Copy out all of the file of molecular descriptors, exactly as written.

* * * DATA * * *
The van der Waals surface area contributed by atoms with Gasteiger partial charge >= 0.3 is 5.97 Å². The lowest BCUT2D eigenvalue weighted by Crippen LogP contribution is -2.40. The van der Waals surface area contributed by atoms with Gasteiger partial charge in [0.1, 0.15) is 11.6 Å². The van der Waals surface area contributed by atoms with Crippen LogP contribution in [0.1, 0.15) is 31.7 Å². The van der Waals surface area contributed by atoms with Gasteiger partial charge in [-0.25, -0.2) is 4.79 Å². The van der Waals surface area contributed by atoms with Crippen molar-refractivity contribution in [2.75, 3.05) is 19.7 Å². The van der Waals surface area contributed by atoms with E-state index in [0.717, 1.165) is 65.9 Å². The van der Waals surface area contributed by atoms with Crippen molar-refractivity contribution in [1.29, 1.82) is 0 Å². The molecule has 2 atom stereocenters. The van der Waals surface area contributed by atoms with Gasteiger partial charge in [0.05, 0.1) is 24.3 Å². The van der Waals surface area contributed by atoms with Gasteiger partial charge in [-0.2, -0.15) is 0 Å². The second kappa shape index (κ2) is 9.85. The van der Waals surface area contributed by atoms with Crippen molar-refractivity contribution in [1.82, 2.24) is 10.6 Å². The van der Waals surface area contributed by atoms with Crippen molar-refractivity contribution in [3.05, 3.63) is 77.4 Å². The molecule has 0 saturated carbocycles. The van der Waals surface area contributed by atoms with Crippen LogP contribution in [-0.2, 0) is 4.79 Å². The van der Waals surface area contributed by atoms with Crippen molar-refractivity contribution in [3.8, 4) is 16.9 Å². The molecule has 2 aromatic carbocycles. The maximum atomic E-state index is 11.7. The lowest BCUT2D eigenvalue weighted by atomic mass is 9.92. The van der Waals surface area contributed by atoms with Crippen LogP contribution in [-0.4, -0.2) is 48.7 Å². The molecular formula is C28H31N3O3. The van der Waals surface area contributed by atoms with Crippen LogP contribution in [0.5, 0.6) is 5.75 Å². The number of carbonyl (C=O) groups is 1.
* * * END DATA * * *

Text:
The van der Waals surface area contributed by atoms with Gasteiger partial charge >= 0.3 is 5.97 Å². The lowest BCUT2D eigenvalue weighted by Crippen LogP contribution is -2.40. The van der Waals surface area contributed by atoms with Gasteiger partial charge in [0.1, 0.15) is 11.6 Å². The van der Waals surface area contributed by atoms with Crippen LogP contribution in [0.1, 0.15) is 31.7 Å². The van der Waals surface area contributed by atoms with Gasteiger partial charge in [-0.25, -0.2) is 4.79 Å². The van der Waals surface area contributed by atoms with Crippen molar-refractivity contribution in [2.75, 3.05) is 19.7 Å². The van der Waals surface area contributed by atoms with E-state index in [0.717, 1.165) is 65.9 Å². The van der Waals surface area contributed by atoms with Crippen molar-refractivity contribution in [1.29, 1.82) is 0 Å². The molecule has 2 atom stereocenters. The van der Waals surface area contributed by atoms with Gasteiger partial charge in [0.05, 0.1) is 24.3 Å². The van der Waals surface area contributed by atoms with Gasteiger partial charge in [-0.2, -0.15) is 0 Å². The second kappa shape index (κ2) is 9.85. The van der Waals surface area contributed by atoms with Crippen molar-refractivity contribution in [1.82, 2.24) is 10.6 Å². The van der Waals surface area contributed by atoms with Crippen molar-refractivity contribution in [3.05, 3.63) is 77.4 Å². The molecule has 0 saturated carbocycles. The van der Waals surface area contributed by atoms with Crippen LogP contribution in [-0.2, 0) is 4.79 Å². The van der Waals surface area contributed by atoms with Crippen molar-refractivity contribution in [3.8, 4) is 16.9 Å². The molecule has 2 aromatic carbocycles. The maximum atomic E-state index is 11.7. The lowest BCUT2D eigenvalue weighted by atomic mass is 9.92. The van der Waals surface area contributed by atoms with Crippen LogP contribution in [-0.4, -0.2) is 48.7 Å². The molecular formula is C28H31N3O3. The van der Waals surface area contributed by atoms with Crippen LogP contribution in [0.5, 0.6) is 5.75 Å². The number of carbonyl (C=O) groups is 1.